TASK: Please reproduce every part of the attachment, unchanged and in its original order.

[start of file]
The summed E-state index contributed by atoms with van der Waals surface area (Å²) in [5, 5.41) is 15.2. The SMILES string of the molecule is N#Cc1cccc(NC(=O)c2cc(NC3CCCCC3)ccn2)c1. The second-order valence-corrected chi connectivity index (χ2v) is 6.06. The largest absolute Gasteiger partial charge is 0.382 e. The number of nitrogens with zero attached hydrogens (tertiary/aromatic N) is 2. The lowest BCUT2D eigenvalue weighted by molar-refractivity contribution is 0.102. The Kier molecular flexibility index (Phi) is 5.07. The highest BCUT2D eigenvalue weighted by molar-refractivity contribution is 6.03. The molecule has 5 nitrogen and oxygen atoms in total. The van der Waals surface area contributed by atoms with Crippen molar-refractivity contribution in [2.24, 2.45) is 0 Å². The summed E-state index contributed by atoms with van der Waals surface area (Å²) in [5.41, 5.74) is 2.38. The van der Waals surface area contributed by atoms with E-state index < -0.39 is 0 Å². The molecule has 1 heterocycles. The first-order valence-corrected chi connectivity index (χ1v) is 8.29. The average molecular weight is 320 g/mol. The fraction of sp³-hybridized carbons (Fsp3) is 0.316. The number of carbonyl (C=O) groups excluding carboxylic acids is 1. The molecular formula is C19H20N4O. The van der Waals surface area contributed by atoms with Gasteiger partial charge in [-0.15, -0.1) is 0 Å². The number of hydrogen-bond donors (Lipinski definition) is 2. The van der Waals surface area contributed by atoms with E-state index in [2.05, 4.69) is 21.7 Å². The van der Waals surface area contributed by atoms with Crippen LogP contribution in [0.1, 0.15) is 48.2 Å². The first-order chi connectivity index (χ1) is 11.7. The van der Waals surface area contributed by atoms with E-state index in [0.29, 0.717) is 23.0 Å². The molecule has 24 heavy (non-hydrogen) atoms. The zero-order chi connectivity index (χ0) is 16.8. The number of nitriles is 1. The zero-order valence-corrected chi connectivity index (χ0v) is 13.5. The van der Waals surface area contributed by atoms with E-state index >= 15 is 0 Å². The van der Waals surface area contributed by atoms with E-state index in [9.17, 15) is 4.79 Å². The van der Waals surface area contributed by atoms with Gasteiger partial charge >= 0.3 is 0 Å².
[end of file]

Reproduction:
The summed E-state index contributed by atoms with van der Waals surface area (Å²) in [5, 5.41) is 15.2. The SMILES string of the molecule is N#Cc1cccc(NC(=O)c2cc(NC3CCCCC3)ccn2)c1. The second-order valence-corrected chi connectivity index (χ2v) is 6.06. The largest absolute Gasteiger partial charge is 0.382 e. The number of nitrogens with zero attached hydrogens (tertiary/aromatic N) is 2. The lowest BCUT2D eigenvalue weighted by molar-refractivity contribution is 0.102. The Kier molecular flexibility index (Phi) is 5.07. The highest BCUT2D eigenvalue weighted by molar-refractivity contribution is 6.03. The molecule has 5 nitrogen and oxygen atoms in total. The van der Waals surface area contributed by atoms with Crippen molar-refractivity contribution in [2.24, 2.45) is 0 Å². The summed E-state index contributed by atoms with van der Waals surface area (Å²) in [5.41, 5.74) is 2.38. The van der Waals surface area contributed by atoms with E-state index < -0.39 is 0 Å². The molecule has 1 heterocycles. The first-order valence-corrected chi connectivity index (χ1v) is 8.29. The average molecular weight is 320 g/mol. The fraction of sp³-hybridized carbons (Fsp3) is 0.316. The number of carbonyl (C=O) groups excluding carboxylic acids is 1. The molecular formula is C19H20N4O. The van der Waals surface area contributed by atoms with Gasteiger partial charge in [-0.15, -0.1) is 0 Å². The number of hydrogen-bond donors (Lipinski definition) is 2. The van der Waals surface area contributed by atoms with E-state index in [2.05, 4.69) is 21.7 Å². The van der Waals surface area contributed by atoms with Crippen LogP contribution in [0.1, 0.15) is 48.2 Å². The first-order chi connectivity index (χ1) is 11.7. The van der Waals surface area contributed by atoms with E-state index in [0.29, 0.717) is 23.0 Å². The molecule has 24 heavy (non-hydrogen) atoms. The zero-order chi connectivity index (χ0) is 16.8. The number of nitriles is 1. The zero-order valence-corrected chi connectivity index (χ0v) is 13.5. The van der Waals surface area contributed by atoms with E-state index >= 15 is 0 Å². The van der Waals surface area contributed by atoms with E-state index in [9.17, 15) is 4.79 Å². The van der Waals surface area contributed by atoms with Gasteiger partial charge >= 0.3 is 0 Å².